Brazilian Health Regulatory Agency

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Brazilian Health Regulatory Agency
Agência Nacional de Vigilância Sanitária
Logotipo da Anvisa.jpg
Agency overview
Formed26 January 1999
JurisdictionFederative Republic of Brazil
HeadquartersBrasília, Brazil
Annual budgetR$ 3.261.331.118.216,00 (2019) [2]
Agency executive
  • Antonio Barra Torres[3], President-Director

Brazilian Health Regulatory Agency (Portuguese: Agência Nacional de Vigilância Sanitária, Anvisa) is a regulatory body of the Brazilian government, created in 1999 during President Fernando Henrique Cardoso's term of office. It is responsible for the regulation and approval of pharmaceutical drugs, sanitary standards and regulation of the food industry.

The agency bills itself as "an independently administered, financially autonomous" regulatory body. It is administered by a five-member collegiate board of directors,[4] who oversee five thematic directorates, assisted by a five-tier oversight structure.[5] Since September 2018 the agency is headed by Antonio Barra Torres.[3]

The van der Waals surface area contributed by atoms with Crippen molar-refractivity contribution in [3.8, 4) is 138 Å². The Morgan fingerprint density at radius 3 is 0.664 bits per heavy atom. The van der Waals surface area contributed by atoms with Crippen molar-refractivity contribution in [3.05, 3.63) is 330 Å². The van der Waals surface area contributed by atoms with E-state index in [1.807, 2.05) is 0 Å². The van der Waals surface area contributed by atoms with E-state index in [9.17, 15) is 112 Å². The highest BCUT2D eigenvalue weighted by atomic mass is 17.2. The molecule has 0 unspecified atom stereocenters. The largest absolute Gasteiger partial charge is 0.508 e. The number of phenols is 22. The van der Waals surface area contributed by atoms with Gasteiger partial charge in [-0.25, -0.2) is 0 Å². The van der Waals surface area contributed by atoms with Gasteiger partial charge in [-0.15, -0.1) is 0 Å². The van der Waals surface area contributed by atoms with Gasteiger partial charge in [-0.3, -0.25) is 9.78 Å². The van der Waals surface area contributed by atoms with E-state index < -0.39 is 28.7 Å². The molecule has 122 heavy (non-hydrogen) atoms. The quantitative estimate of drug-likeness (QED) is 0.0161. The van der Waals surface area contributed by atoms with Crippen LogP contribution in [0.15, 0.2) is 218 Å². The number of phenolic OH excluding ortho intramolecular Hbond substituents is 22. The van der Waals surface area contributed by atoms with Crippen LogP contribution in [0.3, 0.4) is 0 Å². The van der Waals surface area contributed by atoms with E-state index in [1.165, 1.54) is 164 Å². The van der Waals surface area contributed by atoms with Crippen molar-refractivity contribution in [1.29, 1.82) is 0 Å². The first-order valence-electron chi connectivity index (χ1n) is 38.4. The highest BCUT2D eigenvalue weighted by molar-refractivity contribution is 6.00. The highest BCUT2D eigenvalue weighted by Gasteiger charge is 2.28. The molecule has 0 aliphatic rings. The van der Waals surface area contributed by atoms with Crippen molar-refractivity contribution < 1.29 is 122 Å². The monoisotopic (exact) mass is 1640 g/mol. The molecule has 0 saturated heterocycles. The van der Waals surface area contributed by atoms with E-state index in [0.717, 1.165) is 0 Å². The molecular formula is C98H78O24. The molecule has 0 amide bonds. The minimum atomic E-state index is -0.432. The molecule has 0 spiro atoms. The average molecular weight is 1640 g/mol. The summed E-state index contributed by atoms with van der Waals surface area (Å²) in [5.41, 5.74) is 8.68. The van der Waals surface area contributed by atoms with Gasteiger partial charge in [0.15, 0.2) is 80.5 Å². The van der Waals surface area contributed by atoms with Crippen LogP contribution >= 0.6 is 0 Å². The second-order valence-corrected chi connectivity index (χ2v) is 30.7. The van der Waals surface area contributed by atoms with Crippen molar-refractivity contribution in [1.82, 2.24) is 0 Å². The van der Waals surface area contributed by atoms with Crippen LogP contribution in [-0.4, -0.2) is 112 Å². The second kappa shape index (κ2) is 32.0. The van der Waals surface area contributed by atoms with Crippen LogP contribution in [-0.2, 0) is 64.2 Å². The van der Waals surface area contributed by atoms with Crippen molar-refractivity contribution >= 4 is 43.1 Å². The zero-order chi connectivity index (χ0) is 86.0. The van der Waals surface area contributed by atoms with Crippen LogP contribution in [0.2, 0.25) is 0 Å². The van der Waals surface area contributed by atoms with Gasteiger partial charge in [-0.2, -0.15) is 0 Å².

Pesticide approvals[edit]

Brazil is the world's largest consumer of pesticides.[6][7] They are primarily used in the production of soy and corn.[6] The number of approved pesticides increased "rapidly" between 2015 and 2019.[7] Tereza Cristina, the agriculture minister, noted that "there is no general liberation" of new pesticide registrations and no reason for concern when pesticides are used as instructed.[7]

See also[edit]


  1. ^ "Detalhamento dos Servidores Públicos por Órgão - Portal da transparência". Retrieved Jan 4, 2021.
  2. ^ "Orçamento da despesa - Portal da transparência". Retrieved Jan 4, 2021.
  3. ^ a b "Senado aprova indicação de Antonio Barra Torres para diretor da Anvisa". Idec (in Portuguese). July 15, 2019. Retrieved March 12, 2021.
  4. ^ "Sanitary Surveillance's official website in English". Archived from the original on 2013-02-16.
  5. ^ "ORGANOGRAMA". ANVISA. Retrieved 6 October 2017.
  6. ^ a b Jenny Gonzales (February 20, 2018). "Brazil's fundamental pesticide law under attack". Mongabay. Retrieved July 30, 2019.
  7. ^ a b c Sue Bradford, Thais Borges (May 3, 2019). "Brazil's Bolsonaro Green-Lights 150+ Pesticides This Year". EcoWatch. Retrieved July 30, 2019.